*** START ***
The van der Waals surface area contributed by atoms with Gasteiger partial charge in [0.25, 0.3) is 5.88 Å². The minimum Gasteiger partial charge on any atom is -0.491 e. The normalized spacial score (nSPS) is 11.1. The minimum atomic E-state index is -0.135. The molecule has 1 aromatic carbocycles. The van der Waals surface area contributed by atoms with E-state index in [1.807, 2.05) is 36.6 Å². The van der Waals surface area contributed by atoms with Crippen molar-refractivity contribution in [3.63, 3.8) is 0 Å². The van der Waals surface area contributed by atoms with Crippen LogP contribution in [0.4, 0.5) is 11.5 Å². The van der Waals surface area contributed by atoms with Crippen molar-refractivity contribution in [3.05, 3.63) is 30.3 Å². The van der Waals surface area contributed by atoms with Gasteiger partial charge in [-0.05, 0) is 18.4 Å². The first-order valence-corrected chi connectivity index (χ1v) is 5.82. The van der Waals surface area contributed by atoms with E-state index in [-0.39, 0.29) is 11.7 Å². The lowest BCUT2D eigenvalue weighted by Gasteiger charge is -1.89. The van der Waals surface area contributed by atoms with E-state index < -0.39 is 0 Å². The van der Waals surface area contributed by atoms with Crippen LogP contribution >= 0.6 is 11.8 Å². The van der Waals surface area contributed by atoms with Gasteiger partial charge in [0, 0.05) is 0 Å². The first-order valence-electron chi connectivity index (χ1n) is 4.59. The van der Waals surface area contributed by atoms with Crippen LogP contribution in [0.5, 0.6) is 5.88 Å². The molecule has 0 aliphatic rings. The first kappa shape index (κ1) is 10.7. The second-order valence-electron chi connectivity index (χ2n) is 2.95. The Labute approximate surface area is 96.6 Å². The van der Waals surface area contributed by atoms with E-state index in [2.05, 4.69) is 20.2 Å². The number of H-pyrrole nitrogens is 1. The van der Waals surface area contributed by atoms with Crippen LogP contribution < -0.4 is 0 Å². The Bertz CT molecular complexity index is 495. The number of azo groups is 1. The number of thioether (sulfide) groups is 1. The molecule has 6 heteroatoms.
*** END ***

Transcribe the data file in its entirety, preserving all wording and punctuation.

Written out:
The van der Waals surface area contributed by atoms with Gasteiger partial charge in [0.25, 0.3) is 5.88 Å². The minimum Gasteiger partial charge on any atom is -0.491 e. The normalized spacial score (nSPS) is 11.1. The minimum atomic E-state index is -0.135. The molecule has 1 aromatic carbocycles. The van der Waals surface area contributed by atoms with E-state index in [1.807, 2.05) is 36.6 Å². The van der Waals surface area contributed by atoms with Crippen molar-refractivity contribution in [3.63, 3.8) is 0 Å². The van der Waals surface area contributed by atoms with Crippen LogP contribution in [0.4, 0.5) is 11.5 Å². The van der Waals surface area contributed by atoms with Crippen molar-refractivity contribution in [3.05, 3.63) is 30.3 Å². The van der Waals surface area contributed by atoms with Gasteiger partial charge in [-0.05, 0) is 18.4 Å². The first-order valence-corrected chi connectivity index (χ1v) is 5.82. The van der Waals surface area contributed by atoms with E-state index in [-0.39, 0.29) is 11.7 Å². The lowest BCUT2D eigenvalue weighted by Gasteiger charge is -1.89. The van der Waals surface area contributed by atoms with E-state index < -0.39 is 0 Å². The van der Waals surface area contributed by atoms with Crippen LogP contribution >= 0.6 is 11.8 Å². The van der Waals surface area contributed by atoms with Gasteiger partial charge in [0, 0.05) is 0 Å². The first-order valence-electron chi connectivity index (χ1n) is 4.59. The van der Waals surface area contributed by atoms with Crippen LogP contribution in [0.5, 0.6) is 5.88 Å². The molecule has 0 aliphatic rings. The first kappa shape index (κ1) is 10.7. The second-order valence-electron chi connectivity index (χ2n) is 2.95. The Labute approximate surface area is 96.6 Å². The van der Waals surface area contributed by atoms with E-state index in [2.05, 4.69) is 20.2 Å². The number of H-pyrrole nitrogens is 1. The van der Waals surface area contributed by atoms with Crippen LogP contribution < -0.4 is 0 Å². The Bertz CT molecular complexity index is 495. The number of azo groups is 1. The number of thioether (sulfide) groups is 1. The molecule has 6 heteroatoms.